Target Grade Level / Age Range:
Four 60-minute class periods
Students will identify different factors about how family farms in the Midwest have changed in the last 200 years.
- KWL chart
- 3 Large pieces of construction paper for each group.
- Light Blue
Suggested Companion Resources
- A Day at our Dairy Farm by Barbary Reeves
- My Family’s Beef Farm by Katie Olthoff
- My Family’s Corn Farm by Katie Olthoff
- My Family’s Soybean Farm by Katie Olthoff
- Farmer Will Allen and the Growing Table by Jacqueline Briggs Martin
- Food From Farms by Nancy Dickmann
- A Day in the Life of a Farmer by Heather Adamson
- A Farm Through Time by Angela Wilkes
- A Visit to the Farm by B. A. Hoena
- Century Farm by Cris Peterson
- Diary of a Farmer by Angela Royston
- Farming Then and Now by Charles R Smith
- Farms Long Ago by Jennifer Blizin Gillis
- Food and Farming, Then and Now by Bobbie Kalman
- Grandpa’s Tractor by Michael Garland
- Then and Now Farming by Katie Roden
Vocabulary (with definitions)
- Self-sufficient: doing everything necessary to take care of yourself on your own
- Dairy: a farm that produces milk and milk products
- Reaper: a machine for cutting grain
- Combine: a machine that combines many functions into one machine to cut, thresh, and shuck grain from an ear of corn
- Sod: a mixture of soil and roots of grass
- Canning: preserving food by cooking and sealing it in cans or jars
- Agribusiness: farming on a large scale by big companies
- Fertilizer: a substance added to the soil to improve plant growth and increase soil fertility
- Pesticide: a substance used on crops to kill insects and other pests that are damaging the crop planted
- Biotechnology: the use of science and scientific tools to modify an organism to have certain characteristics
- GPS (Global Positioning System): a network of orbiting satellites that send precise details of their position in space back to earth
Background – Agricultural Connections
Today there are fewer but bigger farms than there were in the 1800s. Almost 80 years ago, the United States had the largest number of farms, and that number has fallen by almost 4 million since. In 1935, there were roughly 6 million farms and in 2012 there were roughly 2 million. Even though the number of farms have decreased, the size of farms has doubled in size. The amount of total land being farmed has remained approximately the same. The picture on the right gives a visual of family farms then and now.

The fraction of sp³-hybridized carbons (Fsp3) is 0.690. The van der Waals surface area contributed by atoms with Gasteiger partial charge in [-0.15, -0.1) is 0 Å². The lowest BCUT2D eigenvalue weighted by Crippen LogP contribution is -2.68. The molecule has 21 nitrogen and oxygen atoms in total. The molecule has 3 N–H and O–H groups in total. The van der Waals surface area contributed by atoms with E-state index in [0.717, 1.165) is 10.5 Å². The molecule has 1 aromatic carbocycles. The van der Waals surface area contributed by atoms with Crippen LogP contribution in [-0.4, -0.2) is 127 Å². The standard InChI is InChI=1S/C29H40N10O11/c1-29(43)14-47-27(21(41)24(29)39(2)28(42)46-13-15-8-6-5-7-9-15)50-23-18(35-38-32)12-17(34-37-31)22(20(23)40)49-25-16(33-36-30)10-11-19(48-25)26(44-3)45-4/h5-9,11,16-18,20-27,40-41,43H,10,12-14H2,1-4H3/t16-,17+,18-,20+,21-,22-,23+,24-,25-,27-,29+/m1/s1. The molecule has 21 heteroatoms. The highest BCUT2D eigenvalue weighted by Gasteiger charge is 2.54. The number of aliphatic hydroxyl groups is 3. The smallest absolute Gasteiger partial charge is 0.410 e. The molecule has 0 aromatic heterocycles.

In 1862, Abraham Lincoln created the USDA (U.S. Department of Agriculture). At that time about 90 out of every 100 Americans were farmers. Today, that number has shrunk to just 2 out of every 100 Americans. Today it doesn’t take as many people to work on farms as it once did. In the 1830s, ‘40s and ‘50s, pioneers first settled Iowa's rich prairie lands. At the time, most farms were just 80 acres. That was as much land as most pioneer farmers could take care of on their own with the resources they had. By 1900 many Iowa farms were larger than 80 acres, and most farming was done with simple machines and horses. In the early 20th century, farms were more diverse than today. Most farmers raised lots of different crops and cared for many varied animals. Farmers planted corn, oats, wheat, and barley, and raised a variety of livestock like cattle, hogs, chickens, sheep, and horses. Women planted large gardens of produce and tended to chickens and sold eggs. The families living on these farms in this time period worked to feed themselves throughout the year. They canned a lot of their produce to feed themselves throughout the winter and sold some of their crops to make a profit to buy goods and services they could not make on the farm.
As the years moved on, machinery and technology developed and that completely changed the way family farms worked and operated. As machinery developed, less hired help was needed to work the fields and farmers could plant and harvest more efficiently. Machinery and technology allowed farmers to grow their operation because they could plant more and still harvest in the same amount of time. As farms got larger they became less diverse. Many Iowa farmers began to specialize in certain crops and markets such as corn and soybeans or they raised hogs or cattle with some field crops too. As farms grew larger and people were not growing crops and raising livestock to sustain their food supply throughout the year, many families moved off the farms where their grandparents once lived.
Today’s farmers require a great knowledge of advanced technology, educational preparation, and business skills. Many farmers have a college education and bring those skills back to the farm to continue to improve their operation.
Interest Approach or Motivator
Hand out a piece of paper to each student and tell them to draw a modern-day farm and a farmer. Most kids will probably draw an Old McDonald scene where there is a wide variety of livestock, a red barn, and a farmer with a straw hat. This is the general characterization about farms and farmers but that is not how they look today.